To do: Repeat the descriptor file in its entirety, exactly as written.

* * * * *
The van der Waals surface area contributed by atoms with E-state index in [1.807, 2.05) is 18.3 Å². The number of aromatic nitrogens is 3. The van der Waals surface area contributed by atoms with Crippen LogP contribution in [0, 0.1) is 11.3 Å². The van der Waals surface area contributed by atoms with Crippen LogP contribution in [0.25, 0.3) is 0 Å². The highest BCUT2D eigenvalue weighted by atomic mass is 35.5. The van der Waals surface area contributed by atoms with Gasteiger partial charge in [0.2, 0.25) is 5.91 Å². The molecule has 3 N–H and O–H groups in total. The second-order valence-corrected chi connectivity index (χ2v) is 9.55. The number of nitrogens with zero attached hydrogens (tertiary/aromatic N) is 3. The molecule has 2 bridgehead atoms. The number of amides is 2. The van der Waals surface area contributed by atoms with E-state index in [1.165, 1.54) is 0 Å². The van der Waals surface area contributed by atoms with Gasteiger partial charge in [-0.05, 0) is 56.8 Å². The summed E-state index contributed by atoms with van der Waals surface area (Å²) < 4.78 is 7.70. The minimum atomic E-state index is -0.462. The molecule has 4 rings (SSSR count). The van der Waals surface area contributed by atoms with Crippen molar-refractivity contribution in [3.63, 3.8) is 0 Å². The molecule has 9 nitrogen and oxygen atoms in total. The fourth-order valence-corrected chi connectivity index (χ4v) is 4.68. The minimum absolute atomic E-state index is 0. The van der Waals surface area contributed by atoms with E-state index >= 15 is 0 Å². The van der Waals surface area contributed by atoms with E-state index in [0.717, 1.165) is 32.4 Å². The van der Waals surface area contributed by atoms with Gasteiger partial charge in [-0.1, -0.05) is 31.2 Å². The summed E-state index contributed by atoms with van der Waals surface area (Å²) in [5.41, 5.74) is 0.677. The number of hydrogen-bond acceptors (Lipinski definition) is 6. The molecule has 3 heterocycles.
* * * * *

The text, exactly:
The van der Waals surface area contributed by atoms with E-state index in [1.807, 2.05) is 18.3 Å². The number of aromatic nitrogens is 3. The van der Waals surface area contributed by atoms with Crippen LogP contribution in [0, 0.1) is 11.3 Å². The van der Waals surface area contributed by atoms with Crippen LogP contribution in [0.25, 0.3) is 0 Å². The highest BCUT2D eigenvalue weighted by atomic mass is 35.5. The van der Waals surface area contributed by atoms with Gasteiger partial charge in [0.2, 0.25) is 5.91 Å². The molecule has 3 N–H and O–H groups in total. The second-order valence-corrected chi connectivity index (χ2v) is 9.55. The number of nitrogens with zero attached hydrogens (tertiary/aromatic N) is 3. The molecule has 2 bridgehead atoms. The number of amides is 2. The van der Waals surface area contributed by atoms with E-state index in [1.165, 1.54) is 0 Å². The van der Waals surface area contributed by atoms with Gasteiger partial charge in [-0.05, 0) is 56.8 Å². The summed E-state index contributed by atoms with van der Waals surface area (Å²) < 4.78 is 7.70. The minimum atomic E-state index is -0.462. The molecule has 4 rings (SSSR count). The van der Waals surface area contributed by atoms with Crippen molar-refractivity contribution in [3.63, 3.8) is 0 Å². The molecule has 9 nitrogen and oxygen atoms in total. The fourth-order valence-corrected chi connectivity index (χ4v) is 4.68. The minimum absolute atomic E-state index is 0. The van der Waals surface area contributed by atoms with E-state index >= 15 is 0 Å². The van der Waals surface area contributed by atoms with E-state index in [0.717, 1.165) is 32.4 Å². The van der Waals surface area contributed by atoms with Gasteiger partial charge in [-0.1, -0.05) is 31.2 Å². The summed E-state index contributed by atoms with van der Waals surface area (Å²) in [5.41, 5.74) is 0.677. The number of hydrogen-bond acceptors (Lipinski definition) is 6. The molecule has 3 heterocycles.